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How To Get Your Kids Ready For Pets

child with turtle pet

A pet has its way of finding a home in human hearts. If you're a parent and have grown up alongside a dog, a cat, or perhaps a pet of more exotic species, no wonder you would want to have a pet for your kids, too. Having a pet perhaps brings warm memories of your childhood, and you want your kids to grow up with the same experience. 

Probably, too, you happen to read an article that pets are good for children’s mental health. Nowadays, the benefits of pet therapy are greatly backed up by science. Psychology Today mentioned that a review of 22 studies on child development and pet ownership correlates positively. Accordingly, pet ownership reduces stress, provides support, and enhances communication skills.

Or maybe your kids have seen TV shows and are just completely mesmerized with having a pet they can call their own. They would probably love to have their own cat, mouse, or dog, and indulge themselves in the childhood fancy of adventure in pet land. In this time when kids can't socialize as before, having a reliable pet can be a good answer to the need for companionship.

Are your Kids Pet-Ready?

However, getting a pet for your kids takes a lot of consideration. While pets certainly bring happiness, they also bring responsibility for every family member. Since you would love to make your pet happy, too, you understand that having a pet at home means extra preparations. Pets need tender loving care, and they will, no doubt, consume time and attention. You may also need a safe space for your pet during travels. So, how will you make your kids pet-ready?

Here are some tips to prepare your kids for a wonderful "pet-venture":

  1. Keep Them Informed And Excited

Since having pets affect every family member, children wouldn't be caught unawares if you expose them to the possibilities of having a pet. Keeping them informed will make them feel loved and involved. Since kids want to imitate adults, they will feel grown up with the responsibility of taking care of a pet.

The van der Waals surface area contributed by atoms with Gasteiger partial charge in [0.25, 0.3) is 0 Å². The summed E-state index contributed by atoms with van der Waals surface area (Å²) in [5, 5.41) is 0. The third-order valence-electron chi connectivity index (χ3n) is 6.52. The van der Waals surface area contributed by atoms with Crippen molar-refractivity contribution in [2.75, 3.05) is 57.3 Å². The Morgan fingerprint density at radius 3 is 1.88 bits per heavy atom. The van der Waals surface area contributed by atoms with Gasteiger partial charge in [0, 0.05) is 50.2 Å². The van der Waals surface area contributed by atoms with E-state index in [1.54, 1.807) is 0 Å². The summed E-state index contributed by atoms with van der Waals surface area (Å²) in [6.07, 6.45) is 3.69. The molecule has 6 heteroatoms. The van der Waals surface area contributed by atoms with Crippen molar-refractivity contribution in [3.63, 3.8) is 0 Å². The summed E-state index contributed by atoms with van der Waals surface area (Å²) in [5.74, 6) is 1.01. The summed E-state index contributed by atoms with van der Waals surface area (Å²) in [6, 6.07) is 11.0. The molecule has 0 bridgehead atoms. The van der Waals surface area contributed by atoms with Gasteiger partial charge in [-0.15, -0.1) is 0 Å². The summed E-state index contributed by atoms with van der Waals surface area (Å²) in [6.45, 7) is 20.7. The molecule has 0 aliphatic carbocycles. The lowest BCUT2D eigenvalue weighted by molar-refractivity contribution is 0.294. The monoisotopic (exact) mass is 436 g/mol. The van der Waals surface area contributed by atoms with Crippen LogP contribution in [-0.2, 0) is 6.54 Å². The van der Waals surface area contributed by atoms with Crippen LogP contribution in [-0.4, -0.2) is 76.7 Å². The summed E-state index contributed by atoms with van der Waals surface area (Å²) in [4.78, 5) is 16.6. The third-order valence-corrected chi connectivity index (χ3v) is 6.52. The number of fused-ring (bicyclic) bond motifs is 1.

1. Decide Which Pet Is Best For Your Kids

There’s a lot of considerations in choosing the right pet. Health conditions, such as allergies, must be taken seriously if you want your kids to be prepared. Also, you have to match the pet with your kids’ inclination and temperament. In this way, your children won’t have a hard time adjusting to the presence of a pet. Check out these great tips on how to keep your children and pets safe.

To know more about which pet would be best, you may start reading studies on the psychology of having a pet or consult a veterinarian.  

According to a review by Dr. Karen Gill on Healthline, the following are the best pets for children: fish, reptiles, birds, rodents, cats, dogs, insects and arthropods, and brine shrimp. Each of these pets has different needs, and therefore, requires a different level of attention. 

Take into account your kid’s personality and how much commitment they can give. If your kids have ample time aside from schoolwork, you can go for high-maintenance pets such as cats and dogs. If not, you may want to consider brine shrimps which need to be fed only once a week.

  1. Create A Fun To-Do List Of What Your Pet Needs

No matter how human-like pets can be, still, they have needs you can't probably relate to. Take your ‘pet-venture’ as a great time for kids to learn what your pet needs. Cats, for example, prefer meat so, it would be best not to feed them vegetables. Also, chocolates may be edible for humans but not for dogs.  

Who knows, this might even be the start of your kids' interest in medicine, biology, and other sciences. Moreover, you can make this a family adventure to shop for food, litter boxes, cute collars, and anything else that’s according to your list. 

Additionally, you have to consider if your family’s lifestyle and home location are appropriate for the pet you want. Remember, having a pet is also a continuous financial dedication, as well as an investment of your time

Think about the area where you live. If you're in the suburb, then, it will be more appropriate to raise a dog. Or if you live in an apartment, a cat won’t take up much space. You can make a do-it-yourself pet corner or renovate part of your home to welcome a new family member. Remember, you can create a safe place for your pet.

Final Tip:

It takes a huge heart to raise a pet. Remember that in doing so, you're teaching your kids responsibility which is an important lesson in life. To get your kids ready, get them involved in the process. Infect them with your excitement. When you do these things, you will see your kids accepting the responsibility beautifully.